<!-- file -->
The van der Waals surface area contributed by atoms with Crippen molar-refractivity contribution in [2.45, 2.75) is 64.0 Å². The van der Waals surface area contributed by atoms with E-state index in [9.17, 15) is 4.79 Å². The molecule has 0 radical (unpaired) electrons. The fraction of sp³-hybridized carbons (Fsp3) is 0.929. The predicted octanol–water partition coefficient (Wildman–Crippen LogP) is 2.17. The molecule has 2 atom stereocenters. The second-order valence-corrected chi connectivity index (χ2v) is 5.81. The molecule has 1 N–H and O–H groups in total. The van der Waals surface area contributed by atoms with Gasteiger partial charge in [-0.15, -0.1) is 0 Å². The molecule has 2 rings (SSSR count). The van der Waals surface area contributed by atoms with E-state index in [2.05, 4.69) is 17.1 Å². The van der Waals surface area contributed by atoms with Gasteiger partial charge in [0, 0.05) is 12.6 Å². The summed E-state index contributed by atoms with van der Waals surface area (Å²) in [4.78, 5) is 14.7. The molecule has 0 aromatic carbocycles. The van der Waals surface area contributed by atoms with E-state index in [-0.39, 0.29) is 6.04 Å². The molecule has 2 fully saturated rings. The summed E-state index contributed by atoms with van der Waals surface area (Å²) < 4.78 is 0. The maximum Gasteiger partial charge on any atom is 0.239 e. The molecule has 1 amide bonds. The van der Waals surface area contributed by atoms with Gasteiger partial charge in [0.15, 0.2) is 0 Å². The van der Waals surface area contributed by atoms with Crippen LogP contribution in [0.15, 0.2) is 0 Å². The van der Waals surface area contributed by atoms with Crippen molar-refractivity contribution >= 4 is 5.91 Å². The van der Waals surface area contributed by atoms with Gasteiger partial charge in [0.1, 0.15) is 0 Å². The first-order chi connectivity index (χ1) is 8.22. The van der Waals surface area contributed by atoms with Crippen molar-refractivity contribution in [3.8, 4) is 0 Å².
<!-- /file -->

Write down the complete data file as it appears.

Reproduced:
The van der Waals surface area contributed by atoms with Crippen molar-refractivity contribution in [2.45, 2.75) is 64.0 Å². The van der Waals surface area contributed by atoms with E-state index in [9.17, 15) is 4.79 Å². The molecule has 0 radical (unpaired) electrons. The fraction of sp³-hybridized carbons (Fsp3) is 0.929. The predicted octanol–water partition coefficient (Wildman–Crippen LogP) is 2.17. The molecule has 2 atom stereocenters. The second-order valence-corrected chi connectivity index (χ2v) is 5.81. The molecule has 1 N–H and O–H groups in total. The van der Waals surface area contributed by atoms with Gasteiger partial charge in [-0.15, -0.1) is 0 Å². The molecule has 2 rings (SSSR count). The van der Waals surface area contributed by atoms with E-state index in [2.05, 4.69) is 17.1 Å². The van der Waals surface area contributed by atoms with Gasteiger partial charge in [0, 0.05) is 12.6 Å². The summed E-state index contributed by atoms with van der Waals surface area (Å²) in [4.78, 5) is 14.7. The molecule has 0 aromatic carbocycles. The van der Waals surface area contributed by atoms with E-state index in [-0.39, 0.29) is 6.04 Å². The molecule has 2 fully saturated rings. The summed E-state index contributed by atoms with van der Waals surface area (Å²) < 4.78 is 0. The maximum Gasteiger partial charge on any atom is 0.239 e. The molecule has 1 amide bonds. The van der Waals surface area contributed by atoms with Gasteiger partial charge in [0.15, 0.2) is 0 Å². The van der Waals surface area contributed by atoms with Crippen LogP contribution in [0.15, 0.2) is 0 Å². The van der Waals surface area contributed by atoms with Crippen molar-refractivity contribution >= 4 is 5.91 Å². The van der Waals surface area contributed by atoms with Gasteiger partial charge in [0.1, 0.15) is 0 Å². The first-order chi connectivity index (χ1) is 8.22. The van der Waals surface area contributed by atoms with Crippen molar-refractivity contribution in [3.8, 4) is 0 Å².